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Wednesday, April 21, 2021

The illusions of James Shapiro

James A. Shapiro is a professor in the Department of Biochemistry and Molecular Biology at the University of Chicago (Chicago, USA). He made signficant contributions to our understanding if the function and structure of transposons but in later years he has become a vocal opponent of evolution culminating in his 2011 book Evolution: A View from the 21st Century. He is one of the founding members of The Third Way of Evolution.

I wrote a critical review of Evolution: A View from the 21st Century for the National Center for Science Education (NCSE) Reports but the issue is no longer visible on the web. Shapiro didn't like my review so NCSE published his rebutal and that's also unavailable. You can see my response at: James Shapiro Responds to My Review of His Book.

Shapiro promotes a view that he calls "Natural Genetic Engineering"—a view that emphasizes the role of moblie genetic elements in reshaping and reorganizing complex genomes. There's nothing wrong with that unless you try to elevate it to a theory that overthrows the standard view of evolution, which he does. But the most annoying thing about his writing is his consistent erection of strawman aguments that he then shoots down as a way of promoting his bizarre theories. One of them concerns the Central Dogma of Molecular Biology and that's what I want to talk about today.

Here's what I wrote ten years ago when I reviewed his book.

Speaking of strawmen, Shapiro's description of the Central Dogma of Molecular Biology contains errors of fact as well as error of omission. These days, there seems to be a class of evolution critics who are determined to overthrow the Central Dogma as part of their crusade to revolutionize biology. Shapior falls into that group. It's not a group that you really want to be associated with if you value your intellectual reputation because its members almost always misrepresent the correct view of the Central Dogma described by Francis Crick in 1958 and 1970. The correct version of the Central Dogma is that once information is transferred from nucleic acid to protein it can't flow back to nucleic acid. In other words, translation is unidirectional. The Central Dogma has never been overthrown or serioulsy challenged. If critics get that wrong, how can you believe anything they say?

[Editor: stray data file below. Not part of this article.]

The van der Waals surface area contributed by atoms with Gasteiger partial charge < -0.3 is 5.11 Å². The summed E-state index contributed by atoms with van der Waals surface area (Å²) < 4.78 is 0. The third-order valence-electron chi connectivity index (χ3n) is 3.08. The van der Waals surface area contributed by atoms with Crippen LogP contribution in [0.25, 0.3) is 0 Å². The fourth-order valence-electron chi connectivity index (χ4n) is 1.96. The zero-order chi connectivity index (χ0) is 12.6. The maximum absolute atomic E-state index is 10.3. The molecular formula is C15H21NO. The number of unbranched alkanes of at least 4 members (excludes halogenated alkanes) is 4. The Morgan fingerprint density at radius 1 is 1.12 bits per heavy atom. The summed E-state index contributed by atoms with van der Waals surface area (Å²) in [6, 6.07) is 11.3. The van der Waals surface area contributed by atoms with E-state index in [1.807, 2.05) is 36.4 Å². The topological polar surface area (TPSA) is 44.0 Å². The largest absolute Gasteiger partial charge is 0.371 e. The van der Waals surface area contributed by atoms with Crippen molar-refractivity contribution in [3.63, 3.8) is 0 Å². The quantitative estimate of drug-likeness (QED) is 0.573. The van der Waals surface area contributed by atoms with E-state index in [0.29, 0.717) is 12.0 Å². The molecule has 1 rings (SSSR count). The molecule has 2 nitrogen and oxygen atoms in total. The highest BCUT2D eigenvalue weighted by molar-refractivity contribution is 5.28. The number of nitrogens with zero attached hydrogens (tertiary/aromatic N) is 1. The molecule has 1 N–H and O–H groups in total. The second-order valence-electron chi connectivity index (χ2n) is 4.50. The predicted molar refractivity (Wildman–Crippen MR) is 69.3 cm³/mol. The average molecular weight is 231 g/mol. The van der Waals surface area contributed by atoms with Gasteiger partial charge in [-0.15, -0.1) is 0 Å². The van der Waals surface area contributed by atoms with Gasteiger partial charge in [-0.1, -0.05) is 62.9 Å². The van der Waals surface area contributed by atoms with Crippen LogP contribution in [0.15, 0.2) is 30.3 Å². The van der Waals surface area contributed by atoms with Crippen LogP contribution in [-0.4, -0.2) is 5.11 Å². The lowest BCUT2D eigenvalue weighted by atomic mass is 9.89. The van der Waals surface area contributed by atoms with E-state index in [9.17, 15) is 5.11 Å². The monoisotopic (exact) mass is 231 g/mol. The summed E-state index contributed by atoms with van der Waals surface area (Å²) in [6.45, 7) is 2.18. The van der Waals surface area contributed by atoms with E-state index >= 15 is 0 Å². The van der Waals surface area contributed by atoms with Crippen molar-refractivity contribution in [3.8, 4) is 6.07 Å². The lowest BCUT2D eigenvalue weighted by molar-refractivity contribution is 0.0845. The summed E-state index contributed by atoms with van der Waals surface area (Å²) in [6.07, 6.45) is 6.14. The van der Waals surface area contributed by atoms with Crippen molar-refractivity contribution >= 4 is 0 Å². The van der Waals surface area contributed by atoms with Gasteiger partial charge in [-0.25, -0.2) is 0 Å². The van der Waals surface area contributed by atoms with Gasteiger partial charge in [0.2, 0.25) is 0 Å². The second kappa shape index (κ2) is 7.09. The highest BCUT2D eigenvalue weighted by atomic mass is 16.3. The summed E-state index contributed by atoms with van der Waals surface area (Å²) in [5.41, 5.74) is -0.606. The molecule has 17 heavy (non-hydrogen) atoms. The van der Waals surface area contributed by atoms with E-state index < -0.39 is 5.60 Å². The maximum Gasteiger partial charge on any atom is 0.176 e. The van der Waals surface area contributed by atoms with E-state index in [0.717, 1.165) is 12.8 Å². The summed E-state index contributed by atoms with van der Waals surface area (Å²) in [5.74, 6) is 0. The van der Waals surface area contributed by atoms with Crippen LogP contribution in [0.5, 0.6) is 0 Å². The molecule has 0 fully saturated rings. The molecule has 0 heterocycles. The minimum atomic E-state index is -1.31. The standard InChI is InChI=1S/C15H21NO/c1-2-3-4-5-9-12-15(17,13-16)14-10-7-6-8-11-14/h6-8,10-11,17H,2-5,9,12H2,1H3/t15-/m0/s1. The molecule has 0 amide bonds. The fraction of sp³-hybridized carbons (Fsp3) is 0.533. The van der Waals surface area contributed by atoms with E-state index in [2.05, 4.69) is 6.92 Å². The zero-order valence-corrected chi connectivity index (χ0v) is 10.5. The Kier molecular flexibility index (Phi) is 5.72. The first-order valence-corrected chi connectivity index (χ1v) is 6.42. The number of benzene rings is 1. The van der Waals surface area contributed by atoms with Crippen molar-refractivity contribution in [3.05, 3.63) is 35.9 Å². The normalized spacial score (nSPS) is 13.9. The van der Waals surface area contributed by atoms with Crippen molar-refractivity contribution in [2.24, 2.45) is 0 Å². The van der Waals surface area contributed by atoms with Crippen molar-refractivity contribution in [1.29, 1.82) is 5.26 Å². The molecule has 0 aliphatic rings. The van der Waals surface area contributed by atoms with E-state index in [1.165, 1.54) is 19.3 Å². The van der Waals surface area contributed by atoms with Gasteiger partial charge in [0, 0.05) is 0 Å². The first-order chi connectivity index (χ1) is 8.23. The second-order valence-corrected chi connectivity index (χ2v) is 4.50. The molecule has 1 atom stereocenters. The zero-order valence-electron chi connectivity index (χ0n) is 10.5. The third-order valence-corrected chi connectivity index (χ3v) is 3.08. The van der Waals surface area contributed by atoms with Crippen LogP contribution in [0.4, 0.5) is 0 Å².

I know that Shapiro read this review because he published a rebuttal. Normally people learn from their mistakes and they take steps to fix them in future writings but this doesn't seem to be a characteristic of people like James Shapiro [James Shapiro Never Learns]. Let's look at his latest article to see if he understands the Central Dogma any better now that several poeple have pointed out where he gets it wrong. I'm referring to the article he wrote in Biosemiotics in praise of Denis Noble's attack of evolution (see: The illusions of Denis Noble).

Shapiro, J.A. (2021) Response to Denis Noble’s Article “The Illusions of the Modern Synthesis,” Biosemiotics. Biosemiotics:1-6. [doi: 10.1007/s12304-021-09409-z]

Abstract:The Modern Synthesis (MS) was based on Darwin’s gradualist view of evolution and early twentieth Century Mendelian and population genetics. Although early results in microbial and molecular genetics seemed to solidify MS views through the Central Dogma of Molecular Biology, accepting their basic concepts as permanent truths blinded MS proponents to the importance of incompatible discoveries in the second half of the 20th and early 21st Centuries. Discoveries based largely on the DNA record have provided a radically different view of genome complexity and biologically-mediated evolutionary change.